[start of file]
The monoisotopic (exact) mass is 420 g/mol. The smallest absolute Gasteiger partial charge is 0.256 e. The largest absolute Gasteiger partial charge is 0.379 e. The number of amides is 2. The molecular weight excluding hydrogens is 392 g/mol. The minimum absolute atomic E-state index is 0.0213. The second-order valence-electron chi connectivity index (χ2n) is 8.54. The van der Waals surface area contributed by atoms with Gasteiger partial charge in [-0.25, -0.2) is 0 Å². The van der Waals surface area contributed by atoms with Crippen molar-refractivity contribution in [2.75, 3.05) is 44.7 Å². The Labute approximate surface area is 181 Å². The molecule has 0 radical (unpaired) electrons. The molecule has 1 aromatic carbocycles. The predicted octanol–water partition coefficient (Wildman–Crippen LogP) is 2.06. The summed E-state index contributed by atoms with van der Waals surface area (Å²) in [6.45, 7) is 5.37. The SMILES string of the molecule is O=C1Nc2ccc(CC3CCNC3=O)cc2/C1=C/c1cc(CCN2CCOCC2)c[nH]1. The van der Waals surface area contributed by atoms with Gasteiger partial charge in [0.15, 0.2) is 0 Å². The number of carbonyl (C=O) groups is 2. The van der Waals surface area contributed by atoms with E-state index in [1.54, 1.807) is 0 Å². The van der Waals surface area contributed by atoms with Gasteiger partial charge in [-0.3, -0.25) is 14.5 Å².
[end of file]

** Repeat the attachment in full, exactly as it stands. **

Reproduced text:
The monoisotopic (exact) mass is 420 g/mol. The smallest absolute Gasteiger partial charge is 0.256 e. The largest absolute Gasteiger partial charge is 0.379 e. The number of amides is 2. The molecular weight excluding hydrogens is 392 g/mol. The minimum absolute atomic E-state index is 0.0213. The second-order valence-electron chi connectivity index (χ2n) is 8.54. The van der Waals surface area contributed by atoms with Gasteiger partial charge in [-0.25, -0.2) is 0 Å². The van der Waals surface area contributed by atoms with Crippen molar-refractivity contribution in [2.75, 3.05) is 44.7 Å². The Labute approximate surface area is 181 Å². The molecule has 0 radical (unpaired) electrons. The molecule has 1 aromatic carbocycles. The predicted octanol–water partition coefficient (Wildman–Crippen LogP) is 2.06. The summed E-state index contributed by atoms with van der Waals surface area (Å²) in [6.45, 7) is 5.37. The SMILES string of the molecule is O=C1Nc2ccc(CC3CCNC3=O)cc2/C1=C/c1cc(CCN2CCOCC2)c[nH]1. The van der Waals surface area contributed by atoms with Gasteiger partial charge in [0.15, 0.2) is 0 Å². The number of carbonyl (C=O) groups is 2. The van der Waals surface area contributed by atoms with E-state index in [1.54, 1.807) is 0 Å². The van der Waals surface area contributed by atoms with Gasteiger partial charge in [-0.3, -0.25) is 14.5 Å².